Commonly Asked Questions About Co-signing A Mortgage
Tuesday Aug 03rd, 2021
Why would someone need to have a co-signer for their mortgage?
Tighter mortgage qualification rules & high priced real estate have made it harder to qualify for a mortgage these days. Even though they may have a great new job with a decent income and a sizeable down payment they still may not qualify. Having a third party co-sign the mortgage may be the solution.
What does it mean to co-sign a mortgage?
✔️Your name appears on the title of the property
✔️You must sign the mortgage application
✔️You are held accountable for regular payments
✔️You are a part owner of the home
Should I co-sign a mortgage?
It’s a huge responsibility. You are basically becoming a co-owner, you are buying the home alongside the primary buyer. Co-signing is usually limited to parent/child relationships.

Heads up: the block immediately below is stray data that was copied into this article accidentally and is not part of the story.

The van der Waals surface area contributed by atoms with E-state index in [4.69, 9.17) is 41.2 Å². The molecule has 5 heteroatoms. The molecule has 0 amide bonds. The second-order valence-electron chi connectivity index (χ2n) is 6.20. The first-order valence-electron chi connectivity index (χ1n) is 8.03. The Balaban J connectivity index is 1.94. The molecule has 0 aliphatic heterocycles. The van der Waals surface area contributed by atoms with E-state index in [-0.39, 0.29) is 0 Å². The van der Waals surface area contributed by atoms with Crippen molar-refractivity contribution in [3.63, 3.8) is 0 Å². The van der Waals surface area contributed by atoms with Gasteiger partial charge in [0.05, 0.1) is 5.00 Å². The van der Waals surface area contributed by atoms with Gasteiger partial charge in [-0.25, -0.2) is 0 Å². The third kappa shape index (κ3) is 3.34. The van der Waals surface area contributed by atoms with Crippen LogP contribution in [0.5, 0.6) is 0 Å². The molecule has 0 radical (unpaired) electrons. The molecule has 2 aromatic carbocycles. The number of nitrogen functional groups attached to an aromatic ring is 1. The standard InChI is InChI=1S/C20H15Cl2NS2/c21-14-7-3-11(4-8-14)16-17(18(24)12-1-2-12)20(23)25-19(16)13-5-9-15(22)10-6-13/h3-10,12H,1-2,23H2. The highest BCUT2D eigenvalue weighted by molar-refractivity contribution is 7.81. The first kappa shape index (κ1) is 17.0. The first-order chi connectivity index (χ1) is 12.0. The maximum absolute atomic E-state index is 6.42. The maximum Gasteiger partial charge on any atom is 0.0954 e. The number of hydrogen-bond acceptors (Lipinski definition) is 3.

What do I need to do to qualify to co-sign a mortgage?
To qualify as a co-signer, your income, debt, and credit scores will be closely examined to determine whether or not you would have the ability to pay off the loan if need be.
What’s a guarantor?
A guarantor is not responsible for the loan, they are just vouching that you will pay it back on time. A guarantor is only responsible for the loan if it goes into default.
What should the co-signer do when making this commitment?
➡️Get copies of all the paperwork
➡️Require access to mortgage account information
➡️Talk to a real estate lawyer about how your taxes and estate will be impacted
This information should not be relied on as legal advice, financial advice, or a definitive statement of the law in any jurisdiction. For such advice, please consult your own legal counsel, financial representative, and/or insurance representative.
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